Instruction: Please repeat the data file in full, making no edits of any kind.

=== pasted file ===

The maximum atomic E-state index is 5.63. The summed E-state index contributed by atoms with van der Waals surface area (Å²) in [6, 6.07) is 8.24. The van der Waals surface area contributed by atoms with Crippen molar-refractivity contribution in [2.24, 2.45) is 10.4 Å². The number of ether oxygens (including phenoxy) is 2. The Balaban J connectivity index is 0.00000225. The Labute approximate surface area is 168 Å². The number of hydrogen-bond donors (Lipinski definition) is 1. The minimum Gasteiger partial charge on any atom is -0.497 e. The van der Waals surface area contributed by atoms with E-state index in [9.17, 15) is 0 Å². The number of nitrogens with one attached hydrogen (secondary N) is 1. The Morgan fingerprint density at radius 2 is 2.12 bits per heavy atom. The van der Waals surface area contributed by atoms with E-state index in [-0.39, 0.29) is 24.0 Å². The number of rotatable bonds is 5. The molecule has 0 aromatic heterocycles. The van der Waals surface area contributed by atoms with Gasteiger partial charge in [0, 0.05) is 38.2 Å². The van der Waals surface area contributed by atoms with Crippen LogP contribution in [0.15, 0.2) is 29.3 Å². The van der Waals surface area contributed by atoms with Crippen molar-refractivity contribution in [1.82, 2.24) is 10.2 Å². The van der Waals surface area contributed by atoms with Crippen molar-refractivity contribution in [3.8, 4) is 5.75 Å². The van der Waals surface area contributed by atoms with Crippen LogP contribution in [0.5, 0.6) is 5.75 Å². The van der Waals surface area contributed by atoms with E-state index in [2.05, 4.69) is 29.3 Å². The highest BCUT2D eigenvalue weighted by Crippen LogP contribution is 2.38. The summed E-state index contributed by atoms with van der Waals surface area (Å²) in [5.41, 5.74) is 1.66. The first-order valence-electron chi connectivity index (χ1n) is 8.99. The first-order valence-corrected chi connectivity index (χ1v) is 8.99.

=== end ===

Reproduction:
The maximum atomic E-state index is 5.63. The summed E-state index contributed by atoms with van der Waals surface area (Å²) in [6, 6.07) is 8.24. The van der Waals surface area contributed by atoms with Crippen molar-refractivity contribution in [2.24, 2.45) is 10.4 Å². The number of ether oxygens (including phenoxy) is 2. The Balaban J connectivity index is 0.00000225. The Labute approximate surface area is 168 Å². The number of hydrogen-bond donors (Lipinski definition) is 1. The minimum Gasteiger partial charge on any atom is -0.497 e. The van der Waals surface area contributed by atoms with E-state index in [9.17, 15) is 0 Å². The number of nitrogens with one attached hydrogen (secondary N) is 1. The Morgan fingerprint density at radius 2 is 2.12 bits per heavy atom. The van der Waals surface area contributed by atoms with E-state index in [-0.39, 0.29) is 24.0 Å². The number of rotatable bonds is 5. The molecule has 0 aromatic heterocycles. The van der Waals surface area contributed by atoms with Gasteiger partial charge in [0, 0.05) is 38.2 Å². The van der Waals surface area contributed by atoms with Crippen LogP contribution in [0.15, 0.2) is 29.3 Å². The van der Waals surface area contributed by atoms with Crippen molar-refractivity contribution in [1.82, 2.24) is 10.2 Å². The van der Waals surface area contributed by atoms with Crippen molar-refractivity contribution in [3.8, 4) is 5.75 Å². The van der Waals surface area contributed by atoms with Crippen LogP contribution in [0.5, 0.6) is 5.75 Å². The van der Waals surface area contributed by atoms with E-state index in [2.05, 4.69) is 29.3 Å². The highest BCUT2D eigenvalue weighted by Crippen LogP contribution is 2.38. The summed E-state index contributed by atoms with van der Waals surface area (Å²) in [5.41, 5.74) is 1.66. The first-order valence-electron chi connectivity index (χ1n) is 8.99. The first-order valence-corrected chi connectivity index (χ1v) is 8.99.